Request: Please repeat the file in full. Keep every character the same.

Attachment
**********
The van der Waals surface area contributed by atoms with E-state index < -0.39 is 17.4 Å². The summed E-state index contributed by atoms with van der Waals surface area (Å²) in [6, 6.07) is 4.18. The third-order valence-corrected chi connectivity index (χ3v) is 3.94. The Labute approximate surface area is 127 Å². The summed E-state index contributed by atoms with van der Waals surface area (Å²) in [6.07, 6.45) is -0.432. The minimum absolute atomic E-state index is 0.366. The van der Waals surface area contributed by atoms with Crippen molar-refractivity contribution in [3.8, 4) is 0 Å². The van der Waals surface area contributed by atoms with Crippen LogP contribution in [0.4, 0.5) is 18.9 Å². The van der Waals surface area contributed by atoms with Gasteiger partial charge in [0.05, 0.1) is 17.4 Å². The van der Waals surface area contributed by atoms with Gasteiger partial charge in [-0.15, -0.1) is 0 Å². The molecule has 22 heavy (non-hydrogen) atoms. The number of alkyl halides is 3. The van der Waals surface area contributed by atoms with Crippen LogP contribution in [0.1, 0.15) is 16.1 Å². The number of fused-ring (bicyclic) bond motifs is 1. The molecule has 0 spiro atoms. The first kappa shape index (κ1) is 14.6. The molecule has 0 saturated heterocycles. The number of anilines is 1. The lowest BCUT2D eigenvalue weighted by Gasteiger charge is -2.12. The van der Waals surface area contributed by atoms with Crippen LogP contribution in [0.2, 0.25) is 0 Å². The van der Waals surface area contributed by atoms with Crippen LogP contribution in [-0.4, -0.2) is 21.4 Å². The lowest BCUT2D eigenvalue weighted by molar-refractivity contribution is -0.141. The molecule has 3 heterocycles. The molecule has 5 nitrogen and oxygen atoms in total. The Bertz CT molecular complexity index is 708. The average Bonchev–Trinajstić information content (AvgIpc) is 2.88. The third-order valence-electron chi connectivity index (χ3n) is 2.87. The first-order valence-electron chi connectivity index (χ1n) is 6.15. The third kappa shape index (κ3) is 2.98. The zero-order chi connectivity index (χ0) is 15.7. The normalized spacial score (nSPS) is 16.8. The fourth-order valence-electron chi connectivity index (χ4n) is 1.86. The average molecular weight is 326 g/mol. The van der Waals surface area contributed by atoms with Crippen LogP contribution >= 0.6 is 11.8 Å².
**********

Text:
The van der Waals surface area contributed by atoms with E-state index < -0.39 is 17.4 Å². The summed E-state index contributed by atoms with van der Waals surface area (Å²) in [6, 6.07) is 4.18. The third-order valence-corrected chi connectivity index (χ3v) is 3.94. The Labute approximate surface area is 127 Å². The summed E-state index contributed by atoms with van der Waals surface area (Å²) in [6.07, 6.45) is -0.432. The minimum absolute atomic E-state index is 0.366. The van der Waals surface area contributed by atoms with Crippen molar-refractivity contribution in [3.8, 4) is 0 Å². The van der Waals surface area contributed by atoms with Crippen LogP contribution in [0.4, 0.5) is 18.9 Å². The van der Waals surface area contributed by atoms with Gasteiger partial charge in [0.05, 0.1) is 17.4 Å². The van der Waals surface area contributed by atoms with Gasteiger partial charge in [-0.15, -0.1) is 0 Å². The molecule has 22 heavy (non-hydrogen) atoms. The number of alkyl halides is 3. The van der Waals surface area contributed by atoms with Crippen LogP contribution in [0.1, 0.15) is 16.1 Å². The number of fused-ring (bicyclic) bond motifs is 1. The molecule has 0 spiro atoms. The first kappa shape index (κ1) is 14.6. The molecule has 0 saturated heterocycles. The number of anilines is 1. The lowest BCUT2D eigenvalue weighted by Gasteiger charge is -2.12. The van der Waals surface area contributed by atoms with Crippen LogP contribution in [0.2, 0.25) is 0 Å². The van der Waals surface area contributed by atoms with Crippen LogP contribution in [-0.4, -0.2) is 21.4 Å². The lowest BCUT2D eigenvalue weighted by molar-refractivity contribution is -0.141. The molecule has 3 heterocycles. The molecule has 5 nitrogen and oxygen atoms in total. The Bertz CT molecular complexity index is 708. The average Bonchev–Trinajstić information content (AvgIpc) is 2.88. The third-order valence-electron chi connectivity index (χ3n) is 2.87. The first-order valence-electron chi connectivity index (χ1n) is 6.15. The third kappa shape index (κ3) is 2.98. The zero-order chi connectivity index (χ0) is 15.7. The normalized spacial score (nSPS) is 16.8. The fourth-order valence-electron chi connectivity index (χ4n) is 1.86. The average molecular weight is 326 g/mol. The van der Waals surface area contributed by atoms with Crippen LogP contribution >= 0.6 is 11.8 Å².